WOW | Ed Page
The lost innocence that rush for fame
As I spoke to a group of young women contestants of a pageant, I wondered what brought them here. The room was filled with energy and expectation but I also saw behind their eyes a strange tiredness, much older than their years. Well coiffed hair, high heels, short dresses and perfected make up could not hide the lost innocence that the rush for fame takes. I wondered what they would rather do had the world not defined success so harshly.
Interacting with young people every day, I almost always ask them what they do and what would they rather be doing. What does happiness mean to them? What is their definition of success?
The world today has defined success in terms of money, fame, fortune, power, glamour and the things you own. Often young people are made to carry the burden of their parent’s unfulfilled dreams. Many are made to study subjects that are not their choice. Many are nudged into careers they do not want. Many struggle to find meaning in the security of a regular job, marriage or lifestyle that was demanded of them.
Not many parents tell their kids to follow their hearts, to find their passion, to make mistakes, to do nothing, to do everything… not many find the courage to tell their children to own who they are.
And in this is the struggle and loss of being your best self. We teach our children to think, but we control their thoughts. We teach our children action, yet we question their every move. We talk to them about self esteem, integrity, confidence, pride and courage, but we hold them back when they want to spread their wings. We want them to explore the world, but we want to buy the tickets.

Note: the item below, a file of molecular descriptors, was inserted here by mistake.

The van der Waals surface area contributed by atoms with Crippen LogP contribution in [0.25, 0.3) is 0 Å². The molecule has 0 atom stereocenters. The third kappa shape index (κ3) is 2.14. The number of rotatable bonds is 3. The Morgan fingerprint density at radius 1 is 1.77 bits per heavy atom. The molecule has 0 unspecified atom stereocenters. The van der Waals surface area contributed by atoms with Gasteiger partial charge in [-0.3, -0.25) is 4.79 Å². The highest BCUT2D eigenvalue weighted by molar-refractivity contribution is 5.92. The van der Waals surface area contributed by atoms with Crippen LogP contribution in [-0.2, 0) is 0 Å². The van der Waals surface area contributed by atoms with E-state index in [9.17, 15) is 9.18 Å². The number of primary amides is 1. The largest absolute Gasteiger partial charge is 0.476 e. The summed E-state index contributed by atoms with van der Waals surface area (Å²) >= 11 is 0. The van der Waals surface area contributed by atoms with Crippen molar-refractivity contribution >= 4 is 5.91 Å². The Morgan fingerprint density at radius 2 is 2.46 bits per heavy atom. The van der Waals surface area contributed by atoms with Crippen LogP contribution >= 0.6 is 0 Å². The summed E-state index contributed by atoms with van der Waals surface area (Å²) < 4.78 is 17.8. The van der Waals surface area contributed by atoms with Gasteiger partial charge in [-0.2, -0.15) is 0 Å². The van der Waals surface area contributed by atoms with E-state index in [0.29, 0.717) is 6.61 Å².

I remember as a 15 year old, I had decided that even if the things I do are a mistake, they would be my mistake. I did not want to carry the burden of others choices in my life. I wanted to do everything and nothing and I wanted to make that choice. I was called stubborn, strong willed and often reprimanded… I would question why I was taught about freedom when I couldn’t practice free will. I was also taught about responsibility. And I understood that freedom and personal responsibility are intricately linked. They are not independent of each other. But I also grew up with parents that stood by me through life’s achievements and failures… they never wavered. They were always there for me. I also learnt that not everybody has that.
In an increasingly complex world, I wish that young people are encouraged to be poets and dreamers and mountain climbers as much as they are encouraged to be doctors, engineers and entrepreneurs.
I wish for the youth today silence within, strength that comes from character, and the courage of self belief.